Monica McGuirk goes from what could have been in football to direct Meath in a storybook to the All-Ireland final
EIGHT years later, the internet clip of this wonderful Stephanie Roche goal for Peamount United against Wexford Youths has been watched over a million times.
But Meath’s Monica McGuirk reckons she’s had the best view of the day as a Peamount goalkeeper, directly in line with the strike.
Roche eventually came in second behind Colombian superstar James Rodriguez for the overall FIFA Goal of the Year award, but pushed the Netherlands’ Robin van Persie to third place.
Considering how many times the target has been seen, McGuirk jokes that she’s just lucky she wasn’t the target.
McGuirk said: “Fortunately I was at the other end of the field! In fact, I had a magnificent view of it.
Free Bets Republic of Ireland vs Azerbaijan: Get € 50 FREE Bets on World Cup Qualifiers with BoyleSports
“It was very skillful what she did, a few strokes and then a shiny finish. It was also his first goal of the season that year.
“We were about a month into the season and it was on the Wexford Youths field, an away game.
“I played with Steph for a few years and that goal that day put her on the map.”
SPECIAL BET – THE BEST FREE BETS ON KATIE TAYLOR’S LIGHTWEIGHT SHOWDOWN
Everyone wanted a piece of Roche after that strike and she ended up playing for clubs in France, USA, England and Italy.
Back home, McGuirk dreamed of just playing for Ireland and getting international recognition.
She came close as a regular in the League of Ireland and made it to the 2014 FAI Cup Final with UCD Waves.
But despite a number of Irish tries, that never happened and she ended up integrating it.
Stopper Duleek / Bellewstown said: “I was playing in Dublin and living in Duleek. There were several factors that really put me off playing football. So I made the decision when I was about 26 or 27 to just say, “Look, it’s time to clear this up.”
“My ultimate ambition was to try to make the Irish national team and unfortunately I had many tries but didn’t have the strength to say ‘We think you are good enough’ or whatever.
“I called it a day and I was happy to call it a day. I was ready to say, ‘That’s enough for me now.’
“I hadn’t really decided to go play Gaelic, I just decided to rest and see what happens. I think Eamonn Murray, Meath’s manager, had the word and within a week he called me: ‘Come back to the Meath team’.
WHAT COULD BE
McGuirk looks back on an enjoyable, if not entirely fulfilling, footballing career.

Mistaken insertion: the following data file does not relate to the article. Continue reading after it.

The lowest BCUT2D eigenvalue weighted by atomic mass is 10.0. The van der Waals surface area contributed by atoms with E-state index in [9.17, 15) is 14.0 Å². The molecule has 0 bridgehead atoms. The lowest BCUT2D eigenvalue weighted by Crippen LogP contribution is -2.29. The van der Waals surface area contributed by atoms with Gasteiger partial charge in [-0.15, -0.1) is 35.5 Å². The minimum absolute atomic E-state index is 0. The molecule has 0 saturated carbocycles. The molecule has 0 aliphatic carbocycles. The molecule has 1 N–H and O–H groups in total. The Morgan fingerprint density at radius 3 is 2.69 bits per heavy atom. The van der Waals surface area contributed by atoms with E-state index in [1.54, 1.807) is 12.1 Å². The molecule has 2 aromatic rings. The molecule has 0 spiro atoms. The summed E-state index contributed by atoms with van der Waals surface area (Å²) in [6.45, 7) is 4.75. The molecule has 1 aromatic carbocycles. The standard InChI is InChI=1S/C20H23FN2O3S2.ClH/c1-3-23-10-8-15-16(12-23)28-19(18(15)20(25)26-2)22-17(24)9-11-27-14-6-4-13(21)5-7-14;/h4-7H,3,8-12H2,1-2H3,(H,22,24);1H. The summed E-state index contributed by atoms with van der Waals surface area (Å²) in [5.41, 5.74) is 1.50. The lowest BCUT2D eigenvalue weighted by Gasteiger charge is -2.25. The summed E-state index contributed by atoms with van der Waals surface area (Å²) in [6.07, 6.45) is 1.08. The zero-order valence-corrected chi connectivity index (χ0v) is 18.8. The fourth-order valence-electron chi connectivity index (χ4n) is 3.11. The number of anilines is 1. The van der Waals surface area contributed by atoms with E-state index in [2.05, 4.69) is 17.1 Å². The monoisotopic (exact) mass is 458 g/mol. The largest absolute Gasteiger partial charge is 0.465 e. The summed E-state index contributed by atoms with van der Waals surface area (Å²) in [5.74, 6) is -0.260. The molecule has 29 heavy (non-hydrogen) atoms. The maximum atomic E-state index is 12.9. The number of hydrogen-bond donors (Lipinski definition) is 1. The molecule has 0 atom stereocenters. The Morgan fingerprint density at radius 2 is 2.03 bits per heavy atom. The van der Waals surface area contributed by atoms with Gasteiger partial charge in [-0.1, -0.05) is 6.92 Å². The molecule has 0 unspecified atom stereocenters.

She said: “I thought when I went to play in the National League for Peamount and UCD that I was playing with the best, like Stephanie, Áine O’Gorman, Ciara Grant, all these great players.
“I was mixed with the best, but when it came to the final straw in terms of getting to the national team, you were told you weren’t good enough.
“It was a setback in itself because you have goals at the end of the day and I wasn’t hitting them. From a training standpoint, I felt like I was probably not being pushed as much as I should have been.
“I had goalie coaches, don’t get me wrong, but I felt like my mind and body just weren’t there. And I said, ‘Look, it’s time to stop everything. Enough is enough’. I didn’t like him either. When you don’t like something, you’re not going to play well. That’s kind of how I ended up here.
Maybe it was meant to be because she’s on the cusp of something really special now.
RISE OF THE ROYALS
Although Meath won’t dethrone Dublin tomorrow, it was a decisive season for the first senior finalists.
McGuirk said, “It was one of the best decisions I have ever made in my career. To say this will be my fourth time playing huge games at Croke Park in 12 months is amazing.
“When you play soccer you dream of playing Aviva and I’m happy to say I played there but it doesn’t compare to how good it is to play at Croke Park.”
McGuirk now sees herself as more than just a sniper, even though she is one of the best at it.
She said: “Years ago you were told, ‘Save what you can and kick the ball wide and far, don’t even try to play it from the back.’ Kick it for as long as you can and away from the opposition, that’s what I was told growing up.
“Since coming back with Meath, in just the last four or five years, I’ve become more of an additional defender, an additional player on the pitch.
“You would have seen against Cork on the last day that we had a lot more possession of the ball, so I would have been a lot more involved in the baseline using myself as a back pass player. No, he didn’t. It’s not just about stopping shots, it’s about restarts, kick-outs, communication, all that sort of thing.
Dublin has named a talented forward line, from Hannah Tyrrell to Carla Rowe to Sinéad Aherne. More than enough to keep McGuirk alert.
But she insisted, “I don’t fear any player on any county team. You want to play against Hannah Tyrrell and Carla Rowe, you want to stop their shots.
“You want to face Aimee Mackin, even our own Vikki Wall in training, or Emma Duggan.
“I’m like ‘Vikki, you take a shot, Duggie, take a shot’.
“When you stop their shots you know you are doing something right. “